This weekend I learnt some fun facts whilst taking a tour through glow worm caves. The tour guide had an abundance of knowledge on the topic of environmental science. The guide explained that when food is scarce and the glow worms are too close together, they cannibalise each other. The guide then compared the glow worms’ cannibalism with sand tiger sharks. He shared the very intriguing but ever so disturbing fact that sand tiger shark embryos eat their siblings in the womb.
I had to find out a little more about this freaky fact. I read National Geographic’ article Cannibal sharks eat their siblings in the womb, referencing a new study. The study revealed that crowded conditions in the womb was not the reason for the sand tiger shark embryo cannibalising on its siblings (as previously thought). In fact, the reason was evolutionary strategy.
Even more disturbing than this freaky fact was that it reminded me of blame cultures in organisations. Whilst reading the article, it took me back to a situation with a client. The client had engaged me to assist with a major non-compliance matter, in which we had limited time to rectify the issue. I walked into the project room, it immediately became apparent that the blame game was in full force with this project team. Each person was blaming someone else for the non-compliance. Fingers were being pointed everywhere – internally, and externally.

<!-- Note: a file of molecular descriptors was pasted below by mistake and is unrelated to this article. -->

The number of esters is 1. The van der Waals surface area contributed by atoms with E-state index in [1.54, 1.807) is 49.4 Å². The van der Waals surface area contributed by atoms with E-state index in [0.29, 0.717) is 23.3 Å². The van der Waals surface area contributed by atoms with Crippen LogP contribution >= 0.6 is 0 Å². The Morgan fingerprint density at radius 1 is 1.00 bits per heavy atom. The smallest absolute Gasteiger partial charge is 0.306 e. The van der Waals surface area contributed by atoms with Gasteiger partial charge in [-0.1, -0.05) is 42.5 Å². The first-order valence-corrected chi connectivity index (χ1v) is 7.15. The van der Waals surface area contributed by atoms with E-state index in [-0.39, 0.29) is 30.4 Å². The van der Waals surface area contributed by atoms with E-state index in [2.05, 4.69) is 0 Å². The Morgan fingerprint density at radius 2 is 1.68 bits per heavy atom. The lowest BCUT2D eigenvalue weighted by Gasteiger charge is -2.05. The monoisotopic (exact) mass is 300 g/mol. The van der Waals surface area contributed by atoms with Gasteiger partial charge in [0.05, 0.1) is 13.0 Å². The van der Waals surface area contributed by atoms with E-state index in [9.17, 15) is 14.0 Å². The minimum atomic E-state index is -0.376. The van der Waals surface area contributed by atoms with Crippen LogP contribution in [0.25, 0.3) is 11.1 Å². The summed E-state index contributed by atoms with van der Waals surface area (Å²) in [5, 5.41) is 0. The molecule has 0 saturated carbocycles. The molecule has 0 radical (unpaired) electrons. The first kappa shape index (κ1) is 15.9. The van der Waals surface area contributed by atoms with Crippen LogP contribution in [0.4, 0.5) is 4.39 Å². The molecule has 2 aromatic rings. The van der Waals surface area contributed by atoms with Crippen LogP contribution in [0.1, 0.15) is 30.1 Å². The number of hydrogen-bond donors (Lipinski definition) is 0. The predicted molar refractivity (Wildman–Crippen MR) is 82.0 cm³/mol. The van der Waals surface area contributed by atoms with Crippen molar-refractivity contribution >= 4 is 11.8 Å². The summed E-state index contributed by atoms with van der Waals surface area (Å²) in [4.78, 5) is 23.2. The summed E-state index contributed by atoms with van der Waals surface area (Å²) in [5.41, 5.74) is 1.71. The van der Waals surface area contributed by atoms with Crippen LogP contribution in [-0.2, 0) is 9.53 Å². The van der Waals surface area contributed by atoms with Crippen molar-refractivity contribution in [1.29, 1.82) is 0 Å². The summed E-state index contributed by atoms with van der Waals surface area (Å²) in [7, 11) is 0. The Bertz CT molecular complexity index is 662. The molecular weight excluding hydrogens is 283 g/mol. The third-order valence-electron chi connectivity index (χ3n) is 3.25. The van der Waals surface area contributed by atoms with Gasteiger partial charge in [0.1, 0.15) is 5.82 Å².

The project team were so bogged down in the who did what, they wasted so much finger pointing to protect ego. My time was spent on redirecting the team, getting them to focus on the solution rather spending time on the why. This was a difficult task as the game of blame had already been played and caused destruction. The blame game impacted each member of project team member, as a result;
It hindered collaboration,
Created a vicious cycle of finger pointing,
Significantly impacted problem solving and productivity
The project teams’ response to the non-compliance reflected the scene from a YouTube video of sand tiger shark locked in deadly battle with its siblings in the womb. Whilst the project team were not physically destroying each other, there was an unhealthy psychological competition at play. They were blaming each other for the situation. Each project team member did not want the non-compliance linked to them. This was a process of self-preservation and survival within the womb that was their work environment.
Creating awareness on how the organisation and individuals assign and react to blame can take your workplace culture from drowning or just surviving to absolutely thriving.
Resetting the way blame is assigned in your organisation will positively impact relationships, team dynamics, collaboration, problem-solving and productivity.